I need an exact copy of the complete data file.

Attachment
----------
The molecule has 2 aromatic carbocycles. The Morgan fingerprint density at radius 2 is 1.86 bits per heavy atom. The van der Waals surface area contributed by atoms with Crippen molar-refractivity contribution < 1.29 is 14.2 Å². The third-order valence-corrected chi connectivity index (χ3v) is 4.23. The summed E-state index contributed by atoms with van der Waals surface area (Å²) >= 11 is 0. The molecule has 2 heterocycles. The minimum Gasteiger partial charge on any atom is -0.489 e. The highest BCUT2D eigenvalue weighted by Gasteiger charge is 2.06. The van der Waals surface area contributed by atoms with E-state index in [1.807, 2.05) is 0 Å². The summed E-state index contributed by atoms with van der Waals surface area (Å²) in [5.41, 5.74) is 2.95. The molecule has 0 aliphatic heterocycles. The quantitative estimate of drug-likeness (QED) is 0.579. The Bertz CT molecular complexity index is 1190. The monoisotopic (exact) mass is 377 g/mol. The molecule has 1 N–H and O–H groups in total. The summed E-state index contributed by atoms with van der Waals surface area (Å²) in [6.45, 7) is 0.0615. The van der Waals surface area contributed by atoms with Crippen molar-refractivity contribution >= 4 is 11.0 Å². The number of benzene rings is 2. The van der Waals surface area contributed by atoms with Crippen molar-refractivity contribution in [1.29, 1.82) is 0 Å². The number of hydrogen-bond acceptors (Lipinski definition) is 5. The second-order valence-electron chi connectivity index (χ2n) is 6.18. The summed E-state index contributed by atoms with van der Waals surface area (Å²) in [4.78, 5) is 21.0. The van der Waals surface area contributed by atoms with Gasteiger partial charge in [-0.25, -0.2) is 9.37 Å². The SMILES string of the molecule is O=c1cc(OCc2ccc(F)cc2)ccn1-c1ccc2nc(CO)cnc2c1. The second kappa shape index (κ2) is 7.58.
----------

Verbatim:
The molecule has 2 aromatic carbocycles. The Morgan fingerprint density at radius 2 is 1.86 bits per heavy atom. The van der Waals surface area contributed by atoms with Crippen molar-refractivity contribution < 1.29 is 14.2 Å². The third-order valence-corrected chi connectivity index (χ3v) is 4.23. The summed E-state index contributed by atoms with van der Waals surface area (Å²) >= 11 is 0. The molecule has 2 heterocycles. The minimum Gasteiger partial charge on any atom is -0.489 e. The highest BCUT2D eigenvalue weighted by Gasteiger charge is 2.06. The van der Waals surface area contributed by atoms with E-state index in [1.807, 2.05) is 0 Å². The summed E-state index contributed by atoms with van der Waals surface area (Å²) in [5.41, 5.74) is 2.95. The molecule has 0 aliphatic heterocycles. The quantitative estimate of drug-likeness (QED) is 0.579. The Bertz CT molecular complexity index is 1190. The monoisotopic (exact) mass is 377 g/mol. The molecule has 1 N–H and O–H groups in total. The summed E-state index contributed by atoms with van der Waals surface area (Å²) in [6.45, 7) is 0.0615. The van der Waals surface area contributed by atoms with Crippen molar-refractivity contribution >= 4 is 11.0 Å². The number of benzene rings is 2. The van der Waals surface area contributed by atoms with Crippen molar-refractivity contribution in [1.29, 1.82) is 0 Å². The number of hydrogen-bond acceptors (Lipinski definition) is 5. The second-order valence-electron chi connectivity index (χ2n) is 6.18. The summed E-state index contributed by atoms with van der Waals surface area (Å²) in [4.78, 5) is 21.0. The van der Waals surface area contributed by atoms with Gasteiger partial charge in [-0.25, -0.2) is 9.37 Å². The SMILES string of the molecule is O=c1cc(OCc2ccc(F)cc2)ccn1-c1ccc2nc(CO)cnc2c1. The second kappa shape index (κ2) is 7.58.